I just remember going really fast, slashing rooster tails at every turn, and searching for jumps to launch off. My last thought until my day took a turn for the worst was “Damn, this is probably the best run I’ve ever had!” Then suddenly, towards the end of the run, one of those bumps caught me by complete surprise, and I flew superman style with my arms out in front and flipped head over heels a couple times (AKA the tomahawk). I assumed I was OK, but then I realized I could not move my left arm. Surely this can’t be happening. On day one of winter break?
I was only able to get to the doctor a week later since I couldn’t drive, and when I finally went, all he said was that I was out for the season and I had to wear this crazy immobilizer thing for 6 weeks. For 6 weeks, he said I would not move my arm at all. It was like a cast. Only after the 6 weeks could he start rehab and building up the weak arm that had not been moved for so long. So by the time I would be deemed “completely healed”, it would be April.
The same day I got that diagnosis, someone decided to hit and run my car, which had been fixed a week ago after last month’s incident. Things were really looking bright.
Some people wonder how I stay positive through my frustrations. The whole reason I moved to Tahoe was to ride every day, and this year, we finally had snow! My thanksgiving break plans were de-railed, and now this?
I got my inspiration from a guy who lived thousands of years ago named Job. He had it all - thousands of sheep, camels, oxen, donkeys, and servants. (Back in those days, if you had a lot of animals, you were the G!) He was the richest man in the entire area. Then one day, he lost everything – all his material possessions were lost or burned. In addition, all his children were killed and he came down with a terrible disease. Compared to him, my week was rainbows and ponies.
And when all this happened, Job worshipped God – the same God he could easily blame for what had happened to him. I heard this story at church about a month ago, back when my life was fine-and-dandy. I wondered why I remembered that message.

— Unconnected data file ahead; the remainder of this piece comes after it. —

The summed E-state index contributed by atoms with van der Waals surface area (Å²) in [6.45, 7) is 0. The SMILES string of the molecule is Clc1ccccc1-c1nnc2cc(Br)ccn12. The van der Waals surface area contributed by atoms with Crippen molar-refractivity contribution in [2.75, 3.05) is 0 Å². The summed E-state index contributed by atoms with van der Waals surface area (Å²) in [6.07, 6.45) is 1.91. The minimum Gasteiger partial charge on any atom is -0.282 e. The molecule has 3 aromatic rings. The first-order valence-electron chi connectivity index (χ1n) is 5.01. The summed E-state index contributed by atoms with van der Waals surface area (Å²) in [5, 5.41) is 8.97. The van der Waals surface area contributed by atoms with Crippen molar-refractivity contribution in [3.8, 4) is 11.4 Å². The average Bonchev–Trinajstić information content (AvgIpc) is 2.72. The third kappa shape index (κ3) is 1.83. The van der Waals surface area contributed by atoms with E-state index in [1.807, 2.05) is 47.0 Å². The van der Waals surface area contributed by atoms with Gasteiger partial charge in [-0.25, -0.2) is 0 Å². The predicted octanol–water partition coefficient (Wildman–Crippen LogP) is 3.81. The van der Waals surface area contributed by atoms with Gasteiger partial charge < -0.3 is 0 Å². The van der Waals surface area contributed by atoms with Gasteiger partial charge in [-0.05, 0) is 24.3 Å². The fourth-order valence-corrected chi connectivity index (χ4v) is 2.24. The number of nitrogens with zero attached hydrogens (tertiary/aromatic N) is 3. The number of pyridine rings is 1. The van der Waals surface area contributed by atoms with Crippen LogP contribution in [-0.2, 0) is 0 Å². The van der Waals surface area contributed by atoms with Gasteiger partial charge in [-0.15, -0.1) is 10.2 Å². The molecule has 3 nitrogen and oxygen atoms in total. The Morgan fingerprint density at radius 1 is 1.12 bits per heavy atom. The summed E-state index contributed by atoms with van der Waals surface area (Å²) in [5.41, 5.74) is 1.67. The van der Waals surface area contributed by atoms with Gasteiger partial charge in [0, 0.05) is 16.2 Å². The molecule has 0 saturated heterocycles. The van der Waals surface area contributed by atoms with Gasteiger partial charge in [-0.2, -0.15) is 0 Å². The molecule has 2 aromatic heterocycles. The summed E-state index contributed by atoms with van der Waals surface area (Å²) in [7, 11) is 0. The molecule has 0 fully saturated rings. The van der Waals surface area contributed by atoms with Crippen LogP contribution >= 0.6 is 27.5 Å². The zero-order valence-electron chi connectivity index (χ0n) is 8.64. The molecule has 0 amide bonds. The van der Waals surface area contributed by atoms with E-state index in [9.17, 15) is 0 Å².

I’m not perfect. I definitely threw a few pitty parties when I was house bound on a bluebird powder day, unable to drive anywhere – even to the store to get food or to the doctor to start doing something about my injury. The thoughts in my head were definitely not positive when I dug my car out from another 2 feet of frozen-ice-snow with one hand. I’ve learned that it’s ok to feel things. For some reason, the only emotion I never really felt was anger. I just kind of accepted it, because if there’s nothing you can do about a situation, then I can at least see how I can view it from another perspective. I have a house to live in, great food, and a healthy rest-of-my-body. I’m glad my car was hit-and-run instead of hit-with-me-driving-it. In the scheme of it, everything on earth is temporary. I’m one person an a little dot flying through the vast endlessness of space. Life is pretty good so far. In this past month, I've realized that when life sucks, it makes me think about how it could be worse, and I'm actually more grateful for the little things than when life is going well.
The doctor doesn’t know me, my passion for snowboarding, or my God. I am not taking “out for the season” as an option. As an extreme sport athlete, you just have to push through and know that these things will happen. There’s a fine line between being downright stupid and persevering through injuries. If I don’t make smart decisions, my shoulder will keep falling out for the rest of my life. But then again snowboarding is my love and my life, and to go an entire year without it would be more painful than this injury.
I don’t think I’ve ever been so determined to prove someone wrong, and so sure that I will do so.